Why Teach Kids to Code?

After a day of wrangling natural languages and a week of slogging through SQL queries, I needed a break this afternoon. Thankfully, TED offered this recent talk by Mitch Resnick on the benefits of teaching kids to code:

The talk is a little bit cheesy, but he makes some good points:

When you become fluent with reading and writing, it’s not something that you’re doing just to become a professional writer. Very few people become professional writers. But it’s useful for everybody to learn how to read and write. Again, the same thing with coding. Most people won’t grow up to become professional computer scientists or programmers, but those skills of thinking creatively, reasoning systematically, working collaboratively — skills you develop when you code in Scratch — are things that people can use no matter what they’re doing in their work lives.

Although I think that reading and writing are more directly applicable to daily life, I think coding can be easily related to foreign languages. Not everyone will find themselves in a foreign country or needing to speak a foreign language on a regular basis, but the process of learning another language teaches a person about their own language and about other ways of thinking about the world. Given how strongly I advocate for foreign language education in school, I could imagine advocating for coding being there, too. And I agree that children don’t necessarily pick up these coding skills on their own:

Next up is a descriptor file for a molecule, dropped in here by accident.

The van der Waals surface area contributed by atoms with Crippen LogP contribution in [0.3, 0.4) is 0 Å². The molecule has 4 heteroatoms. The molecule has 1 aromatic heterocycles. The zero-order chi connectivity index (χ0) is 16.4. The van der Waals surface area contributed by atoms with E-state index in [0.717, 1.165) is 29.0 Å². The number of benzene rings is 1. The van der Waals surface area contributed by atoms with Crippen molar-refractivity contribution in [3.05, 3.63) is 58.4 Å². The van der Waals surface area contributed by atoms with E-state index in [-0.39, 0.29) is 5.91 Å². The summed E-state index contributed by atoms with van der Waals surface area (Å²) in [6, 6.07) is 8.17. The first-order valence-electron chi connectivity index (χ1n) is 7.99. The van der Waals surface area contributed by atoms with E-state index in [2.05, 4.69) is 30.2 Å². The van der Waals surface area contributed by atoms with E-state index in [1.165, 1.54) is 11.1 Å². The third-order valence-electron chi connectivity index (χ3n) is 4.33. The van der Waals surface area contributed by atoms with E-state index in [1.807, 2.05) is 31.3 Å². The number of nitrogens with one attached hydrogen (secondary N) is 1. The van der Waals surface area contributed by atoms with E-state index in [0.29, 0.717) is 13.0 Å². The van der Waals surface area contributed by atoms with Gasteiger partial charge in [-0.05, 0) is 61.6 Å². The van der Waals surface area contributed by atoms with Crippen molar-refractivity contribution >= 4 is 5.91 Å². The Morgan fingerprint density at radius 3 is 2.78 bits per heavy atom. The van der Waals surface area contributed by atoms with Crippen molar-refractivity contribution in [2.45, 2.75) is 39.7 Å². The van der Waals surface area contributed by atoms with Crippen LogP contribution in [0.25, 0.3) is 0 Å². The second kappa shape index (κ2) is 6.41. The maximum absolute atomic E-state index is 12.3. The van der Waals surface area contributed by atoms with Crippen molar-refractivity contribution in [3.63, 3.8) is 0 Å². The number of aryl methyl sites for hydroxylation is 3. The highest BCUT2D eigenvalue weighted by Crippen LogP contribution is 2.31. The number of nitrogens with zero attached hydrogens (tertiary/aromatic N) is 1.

So young people today have lots of experience and lots of familiarity with interacting with new technologies, but a lot less so of creating with new technologies and expressing themselves with new technologies. It’s almost as if they can read but not write with new technologies.

I grew up on the cusp between kids who learned to program on their Commodore 64s and kids who got a cell phone in elementary school. I think I got the best of both worlds: I had a computer as a small child, but I also had a computer with DOS. And I agree that younger generations probably consume digital media with more ease than they manipulate and program it, but then, they also have easy access to learning about programming through online platforms.

Speaking of learning through online platforms, I better get back to those SQL query exercises!